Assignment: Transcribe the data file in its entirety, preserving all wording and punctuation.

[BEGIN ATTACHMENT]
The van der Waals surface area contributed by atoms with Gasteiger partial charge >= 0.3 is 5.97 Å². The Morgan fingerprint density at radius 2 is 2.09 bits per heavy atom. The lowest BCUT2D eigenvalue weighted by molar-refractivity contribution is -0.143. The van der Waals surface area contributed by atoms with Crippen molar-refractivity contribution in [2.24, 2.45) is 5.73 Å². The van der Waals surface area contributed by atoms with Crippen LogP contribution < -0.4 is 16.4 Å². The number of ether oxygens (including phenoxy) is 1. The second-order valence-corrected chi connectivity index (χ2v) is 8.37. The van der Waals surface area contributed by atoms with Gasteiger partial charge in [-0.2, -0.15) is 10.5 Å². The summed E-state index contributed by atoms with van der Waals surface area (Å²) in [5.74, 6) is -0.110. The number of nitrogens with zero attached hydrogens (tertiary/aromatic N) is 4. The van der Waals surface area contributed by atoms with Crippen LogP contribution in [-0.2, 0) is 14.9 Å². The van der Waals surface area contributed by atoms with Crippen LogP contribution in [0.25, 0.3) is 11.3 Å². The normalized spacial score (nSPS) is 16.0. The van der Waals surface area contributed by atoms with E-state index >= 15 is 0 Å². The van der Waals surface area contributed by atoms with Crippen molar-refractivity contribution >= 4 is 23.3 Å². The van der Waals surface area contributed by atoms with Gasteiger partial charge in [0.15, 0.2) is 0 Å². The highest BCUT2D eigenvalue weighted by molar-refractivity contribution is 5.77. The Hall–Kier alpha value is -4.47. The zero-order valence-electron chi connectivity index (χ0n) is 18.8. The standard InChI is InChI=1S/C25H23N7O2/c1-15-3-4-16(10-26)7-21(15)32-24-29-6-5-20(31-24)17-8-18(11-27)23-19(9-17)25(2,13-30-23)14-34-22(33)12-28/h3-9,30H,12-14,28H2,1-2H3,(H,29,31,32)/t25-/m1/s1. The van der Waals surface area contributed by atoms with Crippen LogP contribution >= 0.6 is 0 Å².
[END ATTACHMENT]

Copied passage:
The van der Waals surface area contributed by atoms with Gasteiger partial charge >= 0.3 is 5.97 Å². The Morgan fingerprint density at radius 2 is 2.09 bits per heavy atom. The lowest BCUT2D eigenvalue weighted by molar-refractivity contribution is -0.143. The van der Waals surface area contributed by atoms with Crippen molar-refractivity contribution in [2.24, 2.45) is 5.73 Å². The van der Waals surface area contributed by atoms with Crippen LogP contribution < -0.4 is 16.4 Å². The number of ether oxygens (including phenoxy) is 1. The second-order valence-corrected chi connectivity index (χ2v) is 8.37. The van der Waals surface area contributed by atoms with Gasteiger partial charge in [-0.2, -0.15) is 10.5 Å². The summed E-state index contributed by atoms with van der Waals surface area (Å²) in [5.74, 6) is -0.110. The number of nitrogens with zero attached hydrogens (tertiary/aromatic N) is 4. The van der Waals surface area contributed by atoms with Crippen LogP contribution in [-0.2, 0) is 14.9 Å². The van der Waals surface area contributed by atoms with Crippen LogP contribution in [0.25, 0.3) is 11.3 Å². The normalized spacial score (nSPS) is 16.0. The van der Waals surface area contributed by atoms with E-state index >= 15 is 0 Å². The van der Waals surface area contributed by atoms with Crippen molar-refractivity contribution >= 4 is 23.3 Å². The van der Waals surface area contributed by atoms with Gasteiger partial charge in [0.15, 0.2) is 0 Å². The highest BCUT2D eigenvalue weighted by molar-refractivity contribution is 5.77. The Hall–Kier alpha value is -4.47. The zero-order valence-electron chi connectivity index (χ0n) is 18.8. The standard InChI is InChI=1S/C25H23N7O2/c1-15-3-4-16(10-26)7-21(15)32-24-29-6-5-20(31-24)17-8-18(11-27)23-19(9-17)25(2,13-30-23)14-34-22(33)12-28/h3-9,30H,12-14,28H2,1-2H3,(H,29,31,32)/t25-/m1/s1. The van der Waals surface area contributed by atoms with Crippen LogP contribution >= 0.6 is 0 Å².